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Experts fear southern economic trouble will hit Albertans hard.
Leya Russell/the Gauntlet

The Albertan cost of the U.S. downturn

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The crumbling of America's economic health has made major headlines north of the 49th--which is not surprising given that the United States is Canada's largest trading ally.

The effects of what the Bank of Montreal's chief economist Dr. Sherry Cooper dubbed "the most pervasive financial crisis in a generation" has already made economic waves in Canada. Ontario's manufacturing industry cut 64,000 jobs last year, due largely to the devalued American dollar and a reduction in demand from U.S. customers, which some say begs the question of how Alberta--simultaneously the wealthiest and most expensive province--will be impacted by the American financial system.

"With all the investment that's lined up for the oilsands and [related] infrastructure, the Alberta boom will continue," said Fraser Institute senior economist Dr. Gerry Angevine.

CIBC World Market's senior economist Benjamin Tal agreed in a CanWest interview last week, stating Western Canada will be the least affected because prices for its oil and gas commodities are set in global markets, which are increasingly less influenced by the U.S.

With job growth still strong and retail spending for Jan. showing a 1.5 per cent jump over last year, the Canadian economy does not seem to be in decline. Some economists, however, warn Alberta will be more affected by the U.S.'s troubles than many of their peers think.

"As an open trading economy, Canada is not immune to the growing uncertainty in the United States and on global markets," said Federal Finance Department's spokesman David Gamble.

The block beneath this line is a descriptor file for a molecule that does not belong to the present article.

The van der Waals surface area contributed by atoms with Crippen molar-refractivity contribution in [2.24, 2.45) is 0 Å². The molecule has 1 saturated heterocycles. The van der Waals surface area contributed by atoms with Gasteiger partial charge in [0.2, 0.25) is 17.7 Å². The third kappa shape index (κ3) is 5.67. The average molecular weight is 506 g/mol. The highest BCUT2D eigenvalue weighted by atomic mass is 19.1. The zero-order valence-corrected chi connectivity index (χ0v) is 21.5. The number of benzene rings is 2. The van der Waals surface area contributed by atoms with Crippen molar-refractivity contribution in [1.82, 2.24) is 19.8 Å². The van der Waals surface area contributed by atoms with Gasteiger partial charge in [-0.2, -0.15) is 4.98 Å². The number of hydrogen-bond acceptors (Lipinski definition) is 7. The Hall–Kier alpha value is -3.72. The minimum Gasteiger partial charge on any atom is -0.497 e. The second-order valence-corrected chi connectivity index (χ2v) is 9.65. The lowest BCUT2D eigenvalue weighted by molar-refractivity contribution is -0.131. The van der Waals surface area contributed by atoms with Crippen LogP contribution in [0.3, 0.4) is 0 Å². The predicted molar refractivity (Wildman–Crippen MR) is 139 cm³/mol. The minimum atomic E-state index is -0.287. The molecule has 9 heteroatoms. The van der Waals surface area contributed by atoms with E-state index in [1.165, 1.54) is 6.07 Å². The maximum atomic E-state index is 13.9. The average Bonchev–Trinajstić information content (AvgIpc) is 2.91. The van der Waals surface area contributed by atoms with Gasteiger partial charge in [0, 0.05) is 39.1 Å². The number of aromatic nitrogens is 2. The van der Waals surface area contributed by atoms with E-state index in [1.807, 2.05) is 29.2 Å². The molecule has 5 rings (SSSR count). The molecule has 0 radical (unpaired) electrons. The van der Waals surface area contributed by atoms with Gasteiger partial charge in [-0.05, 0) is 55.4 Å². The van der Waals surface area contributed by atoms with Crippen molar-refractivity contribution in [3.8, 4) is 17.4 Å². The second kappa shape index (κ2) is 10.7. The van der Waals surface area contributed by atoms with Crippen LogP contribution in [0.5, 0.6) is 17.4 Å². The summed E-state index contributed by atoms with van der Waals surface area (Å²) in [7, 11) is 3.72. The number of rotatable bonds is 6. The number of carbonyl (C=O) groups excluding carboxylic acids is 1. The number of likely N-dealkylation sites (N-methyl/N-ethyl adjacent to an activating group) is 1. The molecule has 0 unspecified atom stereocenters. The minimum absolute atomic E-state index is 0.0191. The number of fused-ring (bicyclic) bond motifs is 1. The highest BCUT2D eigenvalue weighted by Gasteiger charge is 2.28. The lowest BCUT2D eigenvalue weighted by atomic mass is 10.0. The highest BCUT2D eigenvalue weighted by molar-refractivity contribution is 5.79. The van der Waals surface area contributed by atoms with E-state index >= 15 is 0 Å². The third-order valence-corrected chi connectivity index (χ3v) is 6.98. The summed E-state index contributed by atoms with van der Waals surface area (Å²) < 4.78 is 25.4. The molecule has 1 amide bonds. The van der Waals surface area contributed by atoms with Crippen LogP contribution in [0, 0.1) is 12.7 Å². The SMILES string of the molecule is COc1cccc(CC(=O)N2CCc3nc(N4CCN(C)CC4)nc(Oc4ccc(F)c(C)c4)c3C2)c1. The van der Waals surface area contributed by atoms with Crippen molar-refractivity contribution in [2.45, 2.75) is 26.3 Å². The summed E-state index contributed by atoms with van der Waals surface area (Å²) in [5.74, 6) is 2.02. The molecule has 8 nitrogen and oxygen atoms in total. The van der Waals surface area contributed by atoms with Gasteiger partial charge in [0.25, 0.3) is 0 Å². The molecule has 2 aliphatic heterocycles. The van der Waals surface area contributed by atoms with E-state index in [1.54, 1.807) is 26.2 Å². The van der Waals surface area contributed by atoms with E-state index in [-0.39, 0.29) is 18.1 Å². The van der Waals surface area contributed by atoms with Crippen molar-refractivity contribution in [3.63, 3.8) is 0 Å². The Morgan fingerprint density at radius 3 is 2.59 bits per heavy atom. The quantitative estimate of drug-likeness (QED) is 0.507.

Scotiabank senior economist Adrienne Warren agreed.

"Consumer confidence is waning, a harbinger of a more cautious retail sales trend, particularly if employment growth and/or home price appreciation finally begins to slow as we expect," she said in a memo to clients last week.

Evidence suggests this is taking place in Alberta, as housing starts are expected to edge down in 2008, largely attributed to lower migration and declining housing affordability.

Complicating matters further is the U.S. Federal Reserve's recent interest rate cut--with the Bank of Canada expected to follow suit in Apr.

"An interest rate cut will help junior oil and gas companies in Alberta as their cost of finance debt will be lowered," said Angevine.

However, he expects to see a decline in housing prices over the next year as supply outpaces demand, in spite of any interest rate cuts.

"We've been flying on the back of the elephant and if the elephant decides to sleep, Albertans' wealth will certainly be impacted," he said.

More evidence comes in the form of the most recent statistics for Alberta's $11 billion forestry industry, the province's third-largest economic sector. Forestry exports fell more than $446 million in 2007 from the previous year's, due to a high loonie and the downturn in the U.S. housing market.

"Alberta's forest industry is in crisis," said Alberta Forest Products Association executive director Brady Whittaker in a news release last week. "The situation is critical, not just for the economics of the forest products industry, or the 3,000 people that have lost their jobs in the past year, but also for the long-term sustainability and health of our province's forests."

Angevine explained the Alberta public had little to worry about.

"Overall, there may be a drag in the [Canadian] economy, but Albertans probably won't notice it too much," said Angevine. "We're a fairly wealthy province, and we'll probably stay that way for a while."

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